Sandpiper said...

Hi Anon 8:57

Regarding the statue, let's agree to disagree :)

My $35-mil speculation in above post -- if authentic -- is my casual comparison on the value of art surpassing the resident containing it. We're on the same page there.

Your Cambodian observation is a beautiful comparison, but I'm respectfully staying with my story :) in fear that my FA prof, who gave three lectures on this, will hunt me down and lower my grade.

For me, it's easier to recognize the kore in frontal view. Located one in NYT piece on this property. Second from last photograph.

Some kore 411 is linked below. BTW, 600 BC peplos references the gauze-like soft folds of the garment, sometimes including gentle sashes, sometimes not -- and sometimes much more ornate than the piece we're discussing.

Love these healthy discussions, don't you?


Stock Tips said...
This comment has been removed by a blog administrator.
Anonymous said...

I don't see where anyone has mentioned how similar the plan is to the late Mrs. Astor's pad in the same building.

Mr DHH said...

This place reminds me of Mrs Brooke Astor'apartment (first floor).Took forever to sell (moot point she lived to 104 and owned the pace for 50 plus years to be abused by her son-loving grandson and Oscar De La Renta's wife came to the resuce).Trophy building,view and a co op board level 5 security clearance (it is old money only with no fuss-quiet and elegant only).

17.5 million with light reconstruction (only way to pass the board-sorry ladies and gentlemen).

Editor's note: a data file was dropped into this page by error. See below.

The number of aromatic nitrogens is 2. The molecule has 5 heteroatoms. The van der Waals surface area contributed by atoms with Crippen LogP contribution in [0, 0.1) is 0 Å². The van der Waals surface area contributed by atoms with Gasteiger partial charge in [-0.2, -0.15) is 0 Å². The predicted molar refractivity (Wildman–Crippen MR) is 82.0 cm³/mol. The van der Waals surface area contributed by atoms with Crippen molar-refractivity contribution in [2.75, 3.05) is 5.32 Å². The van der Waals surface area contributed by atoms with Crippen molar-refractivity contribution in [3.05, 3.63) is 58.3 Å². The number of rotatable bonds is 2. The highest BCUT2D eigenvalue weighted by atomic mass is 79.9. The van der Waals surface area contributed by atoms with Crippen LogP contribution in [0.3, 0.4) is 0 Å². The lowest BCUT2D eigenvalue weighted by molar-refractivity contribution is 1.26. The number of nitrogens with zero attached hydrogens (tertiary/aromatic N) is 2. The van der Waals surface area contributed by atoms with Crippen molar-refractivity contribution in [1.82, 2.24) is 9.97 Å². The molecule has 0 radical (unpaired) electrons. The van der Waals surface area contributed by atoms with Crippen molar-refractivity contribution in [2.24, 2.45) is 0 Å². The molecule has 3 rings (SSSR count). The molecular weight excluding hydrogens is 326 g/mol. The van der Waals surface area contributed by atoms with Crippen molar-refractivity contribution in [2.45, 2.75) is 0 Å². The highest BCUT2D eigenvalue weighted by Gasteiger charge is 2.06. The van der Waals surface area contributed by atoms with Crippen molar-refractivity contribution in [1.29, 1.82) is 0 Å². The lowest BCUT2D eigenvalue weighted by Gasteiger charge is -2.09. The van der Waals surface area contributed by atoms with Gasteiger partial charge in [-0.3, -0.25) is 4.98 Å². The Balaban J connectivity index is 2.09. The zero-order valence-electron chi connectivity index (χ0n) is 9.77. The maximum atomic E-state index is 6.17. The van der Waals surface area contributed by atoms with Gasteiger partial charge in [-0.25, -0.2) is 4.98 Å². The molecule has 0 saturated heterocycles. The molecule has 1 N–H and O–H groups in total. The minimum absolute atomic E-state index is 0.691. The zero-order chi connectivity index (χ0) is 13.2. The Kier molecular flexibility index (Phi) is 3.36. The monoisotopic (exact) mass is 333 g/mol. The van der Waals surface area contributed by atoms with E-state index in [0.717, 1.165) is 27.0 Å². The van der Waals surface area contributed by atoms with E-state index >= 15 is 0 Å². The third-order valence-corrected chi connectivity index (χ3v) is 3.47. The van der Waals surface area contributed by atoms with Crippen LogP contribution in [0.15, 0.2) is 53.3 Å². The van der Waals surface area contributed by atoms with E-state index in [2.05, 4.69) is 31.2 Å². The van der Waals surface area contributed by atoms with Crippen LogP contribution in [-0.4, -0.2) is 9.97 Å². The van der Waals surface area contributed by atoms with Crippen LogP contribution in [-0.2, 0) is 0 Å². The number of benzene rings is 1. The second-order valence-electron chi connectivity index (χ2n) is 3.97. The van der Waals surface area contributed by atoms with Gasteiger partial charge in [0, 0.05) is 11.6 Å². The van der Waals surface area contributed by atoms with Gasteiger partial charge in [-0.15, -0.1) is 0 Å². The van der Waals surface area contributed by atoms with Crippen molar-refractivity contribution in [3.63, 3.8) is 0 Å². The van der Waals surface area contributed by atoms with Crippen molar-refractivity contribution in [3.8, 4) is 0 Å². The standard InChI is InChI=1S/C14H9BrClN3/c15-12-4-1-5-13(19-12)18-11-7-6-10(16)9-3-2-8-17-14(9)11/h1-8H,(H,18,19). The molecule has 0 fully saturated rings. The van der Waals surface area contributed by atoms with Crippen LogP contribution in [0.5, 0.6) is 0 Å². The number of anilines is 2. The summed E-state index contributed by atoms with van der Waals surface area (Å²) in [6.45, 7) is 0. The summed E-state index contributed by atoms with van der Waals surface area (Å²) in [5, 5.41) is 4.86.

Anonymous said...

Wrong DHH on the renovation front...

Lots of major gut jobs recently at 778 - Rockefeller in the former Buckley maisonette, the Winters on the 5th floor, former Astor apartment on 16 (and a bit of 15) right now. So many at once that the building built an exterior elevator behind the kitchens on the north west corner to stop the service elevator from jamming up during the day.

There have also been continuing leaks and issues with the actual penthouse on the top two floors. No clue what will happen with the 18th floor that just sold, but all told including this apartment that means that the entire top of the building will have been majorly renovated in the recent past.

The board at 778 has never been seen as overly fussy - more concerned with money than much else. The Astor apartment had a foreign bidder who had issues. The apartment had issues of it own - including the fact that all of the flues of the living room fireplaces up to the 16th floor bend and go to the west over the entrance gallery in the Astor apartment, making for a lower ceiling many did not like. (but allowing for a large living room on 17). The timing for a major renovation during the height of the recession, coupled with the high profile any purchaser would instantly have received (no banker would want to be seen as upstaging his boss buying Mrs. Astor's apartment even if he could well afford it) added to the supposedly iconic nature of the Albert Hadley interior made for a PR nightmare that many of the very rich were happy to walk away from - especially for an apartment that was a little quirkier (and certainly creakier) than many other trophy apartments on Park.

The Bartos apartment is in several ways better than Astor, with none of the bad PR and better timing. Let's see how it goes....

And yes, btw, that statue in the dining room is classic Khmer. Sorry, Sandpiper

Anonymous said...

And 720 is in contract first...